The cap will be formally established through amendments to the Banking Reform Bill
The Chancellor of the Exchequer has announced that the government will legislate to introduce a cap on the cost of payday loans.
The cap will be formally established through amendments to the Banking Reform Bill which is currently going through Parliament.
The announcement builds on the steps that the government has already taken to help consumers. It has created a new regulator, the Financial Conduct Authority (FCA), with much stronger powers to protect consumers in financial services, and has given the FCA powers to cap the cost of payday loans. This amendment will put a duty on the FCA to use those powers to impose a cap.
The government has always kept the case for a cap under review as the market has evolved. With growing evidence in support of a cap and emerging lessons from other countries – especially the cap on costs introduced in Australia this year – the government believes it is right to use the opportunity of this legislation for Parliament to be clear on its intention.
The government has discussed and agreed this with the FCA. To ensure that there is an evidence-based approach to designing the cap, the government is asking the FCA as regulator to use its existing planned work to report on its proposed approach.
Meanwhile, payday lenders are already on notice following the announcement by the FCA of tough new rules they will have to meet next year.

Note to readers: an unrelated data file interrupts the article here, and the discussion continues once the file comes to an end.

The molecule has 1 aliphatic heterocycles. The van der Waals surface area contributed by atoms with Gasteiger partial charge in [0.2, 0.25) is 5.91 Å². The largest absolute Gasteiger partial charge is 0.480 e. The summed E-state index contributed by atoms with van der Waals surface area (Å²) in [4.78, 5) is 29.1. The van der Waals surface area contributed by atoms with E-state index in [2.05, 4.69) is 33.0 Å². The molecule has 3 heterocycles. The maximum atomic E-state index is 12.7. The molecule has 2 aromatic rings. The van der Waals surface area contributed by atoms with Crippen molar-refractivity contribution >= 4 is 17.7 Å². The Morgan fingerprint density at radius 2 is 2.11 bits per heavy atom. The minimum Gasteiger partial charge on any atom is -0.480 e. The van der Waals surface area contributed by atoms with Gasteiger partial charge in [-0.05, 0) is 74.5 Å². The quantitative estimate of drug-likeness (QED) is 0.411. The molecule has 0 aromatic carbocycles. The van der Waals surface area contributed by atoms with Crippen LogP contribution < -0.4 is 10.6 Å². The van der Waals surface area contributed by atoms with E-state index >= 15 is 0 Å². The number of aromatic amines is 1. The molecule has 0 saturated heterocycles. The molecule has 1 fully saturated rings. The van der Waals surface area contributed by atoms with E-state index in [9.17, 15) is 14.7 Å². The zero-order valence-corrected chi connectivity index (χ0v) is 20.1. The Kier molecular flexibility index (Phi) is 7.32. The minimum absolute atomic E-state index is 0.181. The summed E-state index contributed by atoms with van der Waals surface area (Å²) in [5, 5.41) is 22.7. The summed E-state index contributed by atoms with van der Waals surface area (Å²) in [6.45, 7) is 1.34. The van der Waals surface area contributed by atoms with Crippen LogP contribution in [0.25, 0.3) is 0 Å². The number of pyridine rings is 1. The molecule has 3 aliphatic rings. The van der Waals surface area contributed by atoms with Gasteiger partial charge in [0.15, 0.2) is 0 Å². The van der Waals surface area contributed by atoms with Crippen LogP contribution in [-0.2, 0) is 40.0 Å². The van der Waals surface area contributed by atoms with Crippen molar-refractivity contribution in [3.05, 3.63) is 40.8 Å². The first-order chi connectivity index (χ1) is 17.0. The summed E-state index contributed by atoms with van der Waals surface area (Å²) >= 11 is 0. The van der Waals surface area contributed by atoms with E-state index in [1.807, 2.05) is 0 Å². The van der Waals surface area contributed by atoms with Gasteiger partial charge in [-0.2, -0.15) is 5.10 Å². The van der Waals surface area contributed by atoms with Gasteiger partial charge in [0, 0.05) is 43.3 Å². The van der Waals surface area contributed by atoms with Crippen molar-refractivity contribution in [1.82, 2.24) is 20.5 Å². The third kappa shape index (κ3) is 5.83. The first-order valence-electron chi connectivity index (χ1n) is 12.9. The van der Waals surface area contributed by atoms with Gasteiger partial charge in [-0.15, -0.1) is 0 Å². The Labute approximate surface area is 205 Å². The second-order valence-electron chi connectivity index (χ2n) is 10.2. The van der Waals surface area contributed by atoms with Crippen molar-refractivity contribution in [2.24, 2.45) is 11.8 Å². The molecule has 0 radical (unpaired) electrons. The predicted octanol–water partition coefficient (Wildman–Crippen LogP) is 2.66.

Chancellor of the Exchequer, George Osborne said:
"We have created a powerful new consumer regulator to regulate the payday lending industry and now we're asking them to set a cap on the cost of credit. That will make sure that hardworking people are served by the banking system. It is a far change from the situation we inherited, where the industry was almost entirely unregulated.
"We're going to have a cap on the total cost of credit – we're looking at the whole package, not just the interest fee, but also the arrangement fees as well as the penalty fees. This is all about having a banking system that works for hardworking people and making sure some of the absolutely outrageous fees and unacceptable practices are dealt with. It's all about the government being on the side of hardworking people."
Financial Secretary to the Treasury, Sajid Javid, said:
"The government is determined to protect hardworking people from sharp practice in the financial sector. The payday loan sector must get its house in order and extortionate costs must become a thing of the past. That is why the government is legislating to cap the total cost of payday loans."